• Influences: Chamba paintings draw significant inspiration from the painting styles of Deccan and Gujarat, infusing a unique blend into their visual narratives.
  • Evolution of Styles:
    • Basohli Dominance: In the late 17th century, the influence of the Basohli style was prominent in Chamba paintings, shaping their initial artistic expressions.
    • Transition to Guler Tradition: This era marked a transition, paving the way for the emergence of the Guler painting tradition, showcasing the dynamic evolution within the Himachal Pradesh style of the Pahari School of Painting.
Pahari Paintings - Chamba Painting

Bilaspur Paintings:

  • Artistic Flourish in the Mid-Seventeenth Century: Around the mid-seventeenth century, Bilaspur became a flourishing hub for the growth of Pahari art.
  • Diverse Subject Matter: Artists in Bilaspur showcased their skills by creating paintings on coverlets specifically crafted for sacraments and rites. Additionally, they contributed to the artistic portrayal of revered epics such as the Bhagavata Purana, Ramayana, and the Ragamala series.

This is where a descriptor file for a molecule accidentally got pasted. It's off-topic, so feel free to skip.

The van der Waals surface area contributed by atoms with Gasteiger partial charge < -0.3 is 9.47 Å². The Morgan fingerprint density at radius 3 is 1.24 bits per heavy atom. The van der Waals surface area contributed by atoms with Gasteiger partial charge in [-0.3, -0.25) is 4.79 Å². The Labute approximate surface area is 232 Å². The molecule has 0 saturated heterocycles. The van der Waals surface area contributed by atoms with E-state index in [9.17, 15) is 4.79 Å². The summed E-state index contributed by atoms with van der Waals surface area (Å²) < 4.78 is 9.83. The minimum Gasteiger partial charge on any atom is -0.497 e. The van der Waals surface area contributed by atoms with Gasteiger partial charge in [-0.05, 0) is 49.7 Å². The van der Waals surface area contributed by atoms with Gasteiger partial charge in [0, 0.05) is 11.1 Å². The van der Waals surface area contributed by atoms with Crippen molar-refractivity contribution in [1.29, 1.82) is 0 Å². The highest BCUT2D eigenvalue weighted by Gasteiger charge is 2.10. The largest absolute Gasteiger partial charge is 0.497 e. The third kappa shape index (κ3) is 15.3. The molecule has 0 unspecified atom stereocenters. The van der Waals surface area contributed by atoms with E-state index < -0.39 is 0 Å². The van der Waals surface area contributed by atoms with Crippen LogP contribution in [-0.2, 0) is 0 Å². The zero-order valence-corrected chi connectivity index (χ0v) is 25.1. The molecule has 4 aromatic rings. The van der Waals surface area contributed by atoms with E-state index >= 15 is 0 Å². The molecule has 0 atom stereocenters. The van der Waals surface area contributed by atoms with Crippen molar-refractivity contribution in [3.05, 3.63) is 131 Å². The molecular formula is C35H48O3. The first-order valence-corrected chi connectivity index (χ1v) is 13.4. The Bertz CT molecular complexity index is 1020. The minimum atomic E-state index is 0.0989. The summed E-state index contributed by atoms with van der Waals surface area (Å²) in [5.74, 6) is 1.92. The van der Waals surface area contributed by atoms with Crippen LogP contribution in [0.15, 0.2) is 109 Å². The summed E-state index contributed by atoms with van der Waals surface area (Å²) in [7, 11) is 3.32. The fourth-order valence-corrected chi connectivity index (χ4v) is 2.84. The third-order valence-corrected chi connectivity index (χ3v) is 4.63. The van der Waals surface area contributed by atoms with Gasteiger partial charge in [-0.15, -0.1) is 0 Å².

Pahari Paintings - Bilaspur Paintings

Guler-Kangra Style Paintings:

  • Formation in 1800: The Guler-Kangra painting style took shape around the year 1800, representing a distinctive evolution within the realm of Pahari art.
  • Naturalized Artwork: This style presented a naturalized version of artistic expression, marked by noticeable differences in the treatment of eyes and face modeling compared to its predecessors.
  • Inclusion of Landscapes: Guler-Kangra art frequently featured depictions of landscapes, adding depth and context to the visual narratives.
  • Emphasis on Grace and Delicacy: Notably, this style placed a significant emphasis on portraying the grace and delicacy of Indian women, contributing to the thematic richness of Guler-Kangra paintings.
Pahari Paintings - Guler-Kangra Style Paintings

Garhwal Paintings:

  • Origins in Srinagar: The inception of Garhwal Paintings occurred when painters from outside the region settled in Srinagar.